£6 Million Fund To Support Library Partnerships With The Arts

In these times of austerity, the Parliamentary Information Office of the Parliamentary Yearbook is currently following closely the arrangements for the funding of arts and heritage organisations for a major feature in the next edition

At the government’s request, Arts Council England assumed responsibility for the development of public libraries in October 2011. The Government and the Arts Council invest more than £500,000 a year to support development work in libraries.

A package of measures to support a vibrant, sustainable, 21st Century public library service was announced by Culture Minister Ed Vaizey last week in a speech to the 7th National Library Services conference in London.

Outlining his vision for the future of libraries in England, Mr Vaizey announced that: the Arts Council will make £6 million available to help libraries work with arts and cultural organisations and local communities; a series of pilots will test automatic library membership for primary school children; and, for the first time, comparative reports will be published to show how library authorities’ services compare across England.

Mr Vaizey said:

“Despite the pressures on local authority budgets there continues to be innovation and development in library services up and down the country. And now that Arts Council England has taken on responsibility for the development of libraries, individual services are forging important new links with arts and cultural organisations.

“I want to see libraries expand their role and become hubs for access to local arts and culture. The Arts Council fund is a hugely exciting development for our vital library services.”

The three new initiatives are:

  • a £6 million Arts Council fund – as part of the Grants for the Arts programme – designed to help people get involved in arts and cultural activity through libraries. The grants, which will be open to applications from September, will be available to library authorities in England to fund partnerships with artists, arts organisations and cultural bodies. Arts Council England will release details of how library services can apply to the Grants for the Arts fund to encourage public libraries to work with artists and arts organisations before the fund opens to applications in September 2012.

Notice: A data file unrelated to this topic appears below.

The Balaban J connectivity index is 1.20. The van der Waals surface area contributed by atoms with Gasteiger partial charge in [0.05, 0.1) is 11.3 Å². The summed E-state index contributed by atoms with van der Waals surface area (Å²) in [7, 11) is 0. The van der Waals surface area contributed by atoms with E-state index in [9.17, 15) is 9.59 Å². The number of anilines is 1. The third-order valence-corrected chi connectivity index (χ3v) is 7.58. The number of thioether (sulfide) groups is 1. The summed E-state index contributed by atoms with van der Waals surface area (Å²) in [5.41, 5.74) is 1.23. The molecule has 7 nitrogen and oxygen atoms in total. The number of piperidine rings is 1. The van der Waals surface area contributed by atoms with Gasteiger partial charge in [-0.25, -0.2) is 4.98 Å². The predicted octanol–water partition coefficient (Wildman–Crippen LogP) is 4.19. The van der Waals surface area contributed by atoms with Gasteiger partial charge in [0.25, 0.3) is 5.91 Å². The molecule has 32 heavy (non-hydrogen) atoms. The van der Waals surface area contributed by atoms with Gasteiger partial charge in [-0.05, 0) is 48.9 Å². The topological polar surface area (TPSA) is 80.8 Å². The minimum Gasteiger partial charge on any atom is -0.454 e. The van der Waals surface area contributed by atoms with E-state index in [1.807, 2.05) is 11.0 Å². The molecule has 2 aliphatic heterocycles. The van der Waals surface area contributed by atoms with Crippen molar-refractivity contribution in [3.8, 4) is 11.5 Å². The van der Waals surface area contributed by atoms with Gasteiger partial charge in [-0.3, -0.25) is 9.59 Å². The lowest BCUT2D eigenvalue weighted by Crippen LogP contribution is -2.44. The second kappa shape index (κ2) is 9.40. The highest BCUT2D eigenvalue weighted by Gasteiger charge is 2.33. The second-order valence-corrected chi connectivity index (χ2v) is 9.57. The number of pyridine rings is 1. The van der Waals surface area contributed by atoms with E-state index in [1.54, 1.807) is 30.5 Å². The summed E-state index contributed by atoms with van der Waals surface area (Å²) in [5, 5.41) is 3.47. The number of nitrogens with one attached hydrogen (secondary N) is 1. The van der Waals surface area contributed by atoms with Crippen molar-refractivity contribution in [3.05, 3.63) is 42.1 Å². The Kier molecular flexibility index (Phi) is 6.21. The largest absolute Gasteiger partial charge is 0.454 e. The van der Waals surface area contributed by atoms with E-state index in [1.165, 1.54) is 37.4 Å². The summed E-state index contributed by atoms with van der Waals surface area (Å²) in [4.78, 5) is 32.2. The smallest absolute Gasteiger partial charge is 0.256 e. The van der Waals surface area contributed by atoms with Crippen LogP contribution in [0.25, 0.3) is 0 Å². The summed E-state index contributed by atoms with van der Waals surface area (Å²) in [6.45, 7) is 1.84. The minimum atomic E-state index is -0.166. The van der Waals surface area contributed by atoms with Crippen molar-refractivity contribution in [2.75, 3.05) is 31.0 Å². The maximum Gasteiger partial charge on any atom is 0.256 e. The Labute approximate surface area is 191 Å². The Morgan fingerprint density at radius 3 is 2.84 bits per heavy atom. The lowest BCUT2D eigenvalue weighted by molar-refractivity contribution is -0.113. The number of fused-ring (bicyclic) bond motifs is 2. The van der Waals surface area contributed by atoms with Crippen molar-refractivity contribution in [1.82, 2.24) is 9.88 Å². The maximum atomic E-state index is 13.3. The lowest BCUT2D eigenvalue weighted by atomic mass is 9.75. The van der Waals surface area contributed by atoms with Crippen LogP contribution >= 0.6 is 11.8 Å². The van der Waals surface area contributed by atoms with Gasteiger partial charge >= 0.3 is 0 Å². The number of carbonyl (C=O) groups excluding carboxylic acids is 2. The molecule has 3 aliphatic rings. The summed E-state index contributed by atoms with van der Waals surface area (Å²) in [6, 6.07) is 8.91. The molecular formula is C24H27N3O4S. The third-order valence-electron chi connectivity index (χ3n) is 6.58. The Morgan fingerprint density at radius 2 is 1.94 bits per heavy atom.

• new ‘comparative profile reports’ for all library authorities in England, commissioned and paid for by the Department for Culture, Media and Sport (DCMS) for one year. The reports, developed by the Chartered Institute for Public Finance and Accounting (CIPFA), will allow library authorities to benchmark their services against others across the country. The DCMS-commissioned reports, based on 2011/12 survey data, are expected to be published in December and will help library authorities to consider their performance and improve services. This will allow authorities to compare their services to a grouping of comparable authorities, known as their “nearest neighbours”, and improve services if necessary. Library authorities will be able to commission their own individual reports from CIPFA for years other than 2011-12, including their reports for 2010-11, which are available now. The data will be publicly available on-line
  • adopting former Children’s Laureate Michael Rosen’s idea of piloting the introduction of library cards for primary school children. DCMS, the Department for Education (DfE) and the Arts Council will launch pilot projects in September to explore which models work best. Former Children’s Laureate Michael Rosen addressed the idea of library cards for primary school children to Ministers at DfE. The Government will announce the pilot areas and different models in September.

We shall be adding to the article as there are further developments and any changes to the plans will be reflected in the content. A full report covering arts and culture funding of will be published in print and online in the next edition of the Parliamentary Year book.


About Parliamentary Yearbook

The Parliamentary Yearbook is a division of Blakes Media who have been publishing the definitive Parliamentary Yearbook for over 40 years; this has also been a successful on-line resource for many years. The Parliamentary Yearbook has three distinct functions: (i) To provide information on topical political, social and business issues to clients of the Parliamentary Yearbook and to members of the public, (ii) To carry out research into such aspects of public and business life that may be of interest to a wider audience for inclusion in reports and features within the Parliamentary Yearbook, and (iii) To assess the value of the publication to the potential readership in specific market sectors and ensure that the publication reaches the best possible target audience. If we can provide assistance to you please do not hesitate to contact the Parliamentary Yearbook.
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